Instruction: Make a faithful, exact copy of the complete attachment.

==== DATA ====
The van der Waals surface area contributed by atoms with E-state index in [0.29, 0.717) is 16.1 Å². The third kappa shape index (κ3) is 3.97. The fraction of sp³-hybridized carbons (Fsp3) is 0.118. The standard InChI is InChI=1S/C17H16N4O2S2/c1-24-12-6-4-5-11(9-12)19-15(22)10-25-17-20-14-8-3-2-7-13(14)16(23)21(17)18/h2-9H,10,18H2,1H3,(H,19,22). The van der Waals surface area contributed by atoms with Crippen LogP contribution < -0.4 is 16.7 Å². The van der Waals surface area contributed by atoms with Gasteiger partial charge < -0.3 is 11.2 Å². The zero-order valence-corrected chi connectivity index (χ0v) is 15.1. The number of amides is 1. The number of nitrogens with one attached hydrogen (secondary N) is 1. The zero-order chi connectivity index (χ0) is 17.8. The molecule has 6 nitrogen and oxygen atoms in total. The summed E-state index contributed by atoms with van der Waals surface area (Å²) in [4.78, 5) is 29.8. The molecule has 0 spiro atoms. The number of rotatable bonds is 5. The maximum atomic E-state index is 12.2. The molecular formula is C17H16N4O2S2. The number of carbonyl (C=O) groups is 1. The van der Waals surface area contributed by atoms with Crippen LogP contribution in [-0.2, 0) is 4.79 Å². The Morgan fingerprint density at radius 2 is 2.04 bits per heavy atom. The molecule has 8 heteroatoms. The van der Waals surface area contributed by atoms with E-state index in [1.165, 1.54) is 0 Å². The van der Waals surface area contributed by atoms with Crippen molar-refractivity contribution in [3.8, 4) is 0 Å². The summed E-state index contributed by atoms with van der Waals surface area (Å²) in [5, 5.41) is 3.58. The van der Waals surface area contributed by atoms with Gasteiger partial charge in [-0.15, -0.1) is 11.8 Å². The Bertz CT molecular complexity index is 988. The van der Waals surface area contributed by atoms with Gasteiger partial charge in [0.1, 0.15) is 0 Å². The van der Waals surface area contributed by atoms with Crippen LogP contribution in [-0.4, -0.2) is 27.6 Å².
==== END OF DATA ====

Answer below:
The van der Waals surface area contributed by atoms with E-state index in [0.29, 0.717) is 16.1 Å². The third kappa shape index (κ3) is 3.97. The fraction of sp³-hybridized carbons (Fsp3) is 0.118. The standard InChI is InChI=1S/C17H16N4O2S2/c1-24-12-6-4-5-11(9-12)19-15(22)10-25-17-20-14-8-3-2-7-13(14)16(23)21(17)18/h2-9H,10,18H2,1H3,(H,19,22). The van der Waals surface area contributed by atoms with Crippen LogP contribution < -0.4 is 16.7 Å². The van der Waals surface area contributed by atoms with Gasteiger partial charge < -0.3 is 11.2 Å². The zero-order valence-corrected chi connectivity index (χ0v) is 15.1. The number of amides is 1. The number of nitrogens with one attached hydrogen (secondary N) is 1. The zero-order chi connectivity index (χ0) is 17.8. The molecule has 6 nitrogen and oxygen atoms in total. The summed E-state index contributed by atoms with van der Waals surface area (Å²) in [4.78, 5) is 29.8. The molecule has 0 spiro atoms. The number of rotatable bonds is 5. The maximum atomic E-state index is 12.2. The molecular formula is C17H16N4O2S2. The number of carbonyl (C=O) groups is 1. The van der Waals surface area contributed by atoms with Crippen LogP contribution in [-0.2, 0) is 4.79 Å². The Morgan fingerprint density at radius 2 is 2.04 bits per heavy atom. The molecule has 8 heteroatoms. The van der Waals surface area contributed by atoms with E-state index in [1.165, 1.54) is 0 Å². The van der Waals surface area contributed by atoms with Crippen molar-refractivity contribution in [3.8, 4) is 0 Å². The summed E-state index contributed by atoms with van der Waals surface area (Å²) in [5, 5.41) is 3.58. The van der Waals surface area contributed by atoms with Gasteiger partial charge in [-0.15, -0.1) is 11.8 Å². The Bertz CT molecular complexity index is 988. The van der Waals surface area contributed by atoms with Gasteiger partial charge in [0.1, 0.15) is 0 Å². The van der Waals surface area contributed by atoms with Crippen LogP contribution in [-0.4, -0.2) is 27.6 Å².